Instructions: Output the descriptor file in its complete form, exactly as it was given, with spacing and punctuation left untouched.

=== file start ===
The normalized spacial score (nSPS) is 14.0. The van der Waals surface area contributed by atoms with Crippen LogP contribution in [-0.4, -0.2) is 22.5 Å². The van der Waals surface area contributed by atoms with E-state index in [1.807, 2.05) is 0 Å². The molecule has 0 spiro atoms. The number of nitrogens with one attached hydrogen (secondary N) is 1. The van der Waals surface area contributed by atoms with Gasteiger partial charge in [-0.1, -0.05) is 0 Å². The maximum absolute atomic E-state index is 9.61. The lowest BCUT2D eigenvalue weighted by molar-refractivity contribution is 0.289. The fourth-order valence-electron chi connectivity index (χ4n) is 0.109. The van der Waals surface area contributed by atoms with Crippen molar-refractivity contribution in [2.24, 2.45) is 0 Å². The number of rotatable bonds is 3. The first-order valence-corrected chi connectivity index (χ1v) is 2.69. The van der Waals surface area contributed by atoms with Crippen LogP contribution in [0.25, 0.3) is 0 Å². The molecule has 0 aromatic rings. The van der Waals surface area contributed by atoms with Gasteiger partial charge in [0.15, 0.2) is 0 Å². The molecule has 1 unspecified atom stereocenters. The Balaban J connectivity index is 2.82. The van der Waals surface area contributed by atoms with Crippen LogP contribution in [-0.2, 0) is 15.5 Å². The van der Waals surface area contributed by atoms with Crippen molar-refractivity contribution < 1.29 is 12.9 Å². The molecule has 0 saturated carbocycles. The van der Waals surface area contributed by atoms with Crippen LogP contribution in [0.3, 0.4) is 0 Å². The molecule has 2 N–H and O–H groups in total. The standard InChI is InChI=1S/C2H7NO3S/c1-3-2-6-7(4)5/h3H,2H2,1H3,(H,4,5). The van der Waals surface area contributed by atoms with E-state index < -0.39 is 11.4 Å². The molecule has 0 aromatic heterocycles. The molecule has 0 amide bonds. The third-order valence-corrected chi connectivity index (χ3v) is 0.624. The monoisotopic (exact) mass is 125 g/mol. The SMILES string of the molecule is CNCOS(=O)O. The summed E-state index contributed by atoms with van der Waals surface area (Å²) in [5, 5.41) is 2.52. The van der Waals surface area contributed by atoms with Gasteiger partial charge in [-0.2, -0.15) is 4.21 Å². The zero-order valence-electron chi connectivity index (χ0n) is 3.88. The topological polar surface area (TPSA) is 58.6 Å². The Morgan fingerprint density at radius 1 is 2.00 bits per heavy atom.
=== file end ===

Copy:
The normalized spacial score (nSPS) is 14.0. The van der Waals surface area contributed by atoms with Crippen LogP contribution in [-0.4, -0.2) is 22.5 Å². The van der Waals surface area contributed by atoms with E-state index in [1.807, 2.05) is 0 Å². The molecule has 0 spiro atoms. The number of nitrogens with one attached hydrogen (secondary N) is 1. The van der Waals surface area contributed by atoms with Gasteiger partial charge in [-0.1, -0.05) is 0 Å². The maximum absolute atomic E-state index is 9.61. The lowest BCUT2D eigenvalue weighted by molar-refractivity contribution is 0.289. The fourth-order valence-electron chi connectivity index (χ4n) is 0.109. The van der Waals surface area contributed by atoms with Crippen molar-refractivity contribution in [2.24, 2.45) is 0 Å². The number of rotatable bonds is 3. The first-order valence-corrected chi connectivity index (χ1v) is 2.69. The van der Waals surface area contributed by atoms with Crippen LogP contribution in [0.25, 0.3) is 0 Å². The molecule has 0 aromatic rings. The van der Waals surface area contributed by atoms with Gasteiger partial charge in [0.15, 0.2) is 0 Å². The molecule has 1 unspecified atom stereocenters. The Balaban J connectivity index is 2.82. The van der Waals surface area contributed by atoms with Crippen LogP contribution in [-0.2, 0) is 15.5 Å². The van der Waals surface area contributed by atoms with Crippen molar-refractivity contribution < 1.29 is 12.9 Å². The molecule has 0 saturated carbocycles. The van der Waals surface area contributed by atoms with Crippen LogP contribution in [0.3, 0.4) is 0 Å². The molecule has 2 N–H and O–H groups in total. The standard InChI is InChI=1S/C2H7NO3S/c1-3-2-6-7(4)5/h3H,2H2,1H3,(H,4,5). The van der Waals surface area contributed by atoms with E-state index < -0.39 is 11.4 Å². The molecule has 0 aromatic heterocycles. The molecule has 0 amide bonds. The third-order valence-corrected chi connectivity index (χ3v) is 0.624. The monoisotopic (exact) mass is 125 g/mol. The SMILES string of the molecule is CNCOS(=O)O. The summed E-state index contributed by atoms with van der Waals surface area (Å²) in [5, 5.41) is 2.52. The van der Waals surface area contributed by atoms with Gasteiger partial charge in [-0.2, -0.15) is 4.21 Å². The zero-order valence-electron chi connectivity index (χ0n) is 3.88. The topological polar surface area (TPSA) is 58.6 Å². The Morgan fingerprint density at radius 1 is 2.00 bits per heavy atom.